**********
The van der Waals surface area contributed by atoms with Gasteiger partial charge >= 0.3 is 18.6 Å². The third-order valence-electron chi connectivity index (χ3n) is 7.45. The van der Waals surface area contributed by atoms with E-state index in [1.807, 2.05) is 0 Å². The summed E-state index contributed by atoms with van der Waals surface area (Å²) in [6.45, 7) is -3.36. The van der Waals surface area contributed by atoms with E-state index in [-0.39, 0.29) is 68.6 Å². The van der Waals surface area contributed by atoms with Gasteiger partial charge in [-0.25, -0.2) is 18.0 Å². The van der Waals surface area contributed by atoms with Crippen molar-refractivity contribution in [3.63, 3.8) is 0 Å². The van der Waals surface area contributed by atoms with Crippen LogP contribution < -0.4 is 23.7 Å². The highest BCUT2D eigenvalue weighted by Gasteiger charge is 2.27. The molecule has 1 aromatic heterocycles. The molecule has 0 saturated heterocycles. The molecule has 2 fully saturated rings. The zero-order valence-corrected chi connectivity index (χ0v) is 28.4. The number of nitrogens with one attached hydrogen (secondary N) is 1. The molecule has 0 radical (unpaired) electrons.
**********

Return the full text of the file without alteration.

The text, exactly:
The van der Waals surface area contributed by atoms with Gasteiger partial charge >= 0.3 is 18.6 Å². The third-order valence-electron chi connectivity index (χ3n) is 7.45. The van der Waals surface area contributed by atoms with E-state index in [1.807, 2.05) is 0 Å². The summed E-state index contributed by atoms with van der Waals surface area (Å²) in [6.45, 7) is -3.36. The van der Waals surface area contributed by atoms with E-state index in [-0.39, 0.29) is 68.6 Å². The van der Waals surface area contributed by atoms with Gasteiger partial charge in [-0.25, -0.2) is 18.0 Å². The van der Waals surface area contributed by atoms with Crippen molar-refractivity contribution in [3.63, 3.8) is 0 Å². The van der Waals surface area contributed by atoms with Crippen LogP contribution < -0.4 is 23.7 Å². The highest BCUT2D eigenvalue weighted by Gasteiger charge is 2.27. The molecule has 1 aromatic heterocycles. The molecule has 0 saturated heterocycles. The molecule has 2 fully saturated rings. The zero-order valence-corrected chi connectivity index (χ0v) is 28.4. The number of nitrogens with one attached hydrogen (secondary N) is 1. The molecule has 0 radical (unpaired) electrons.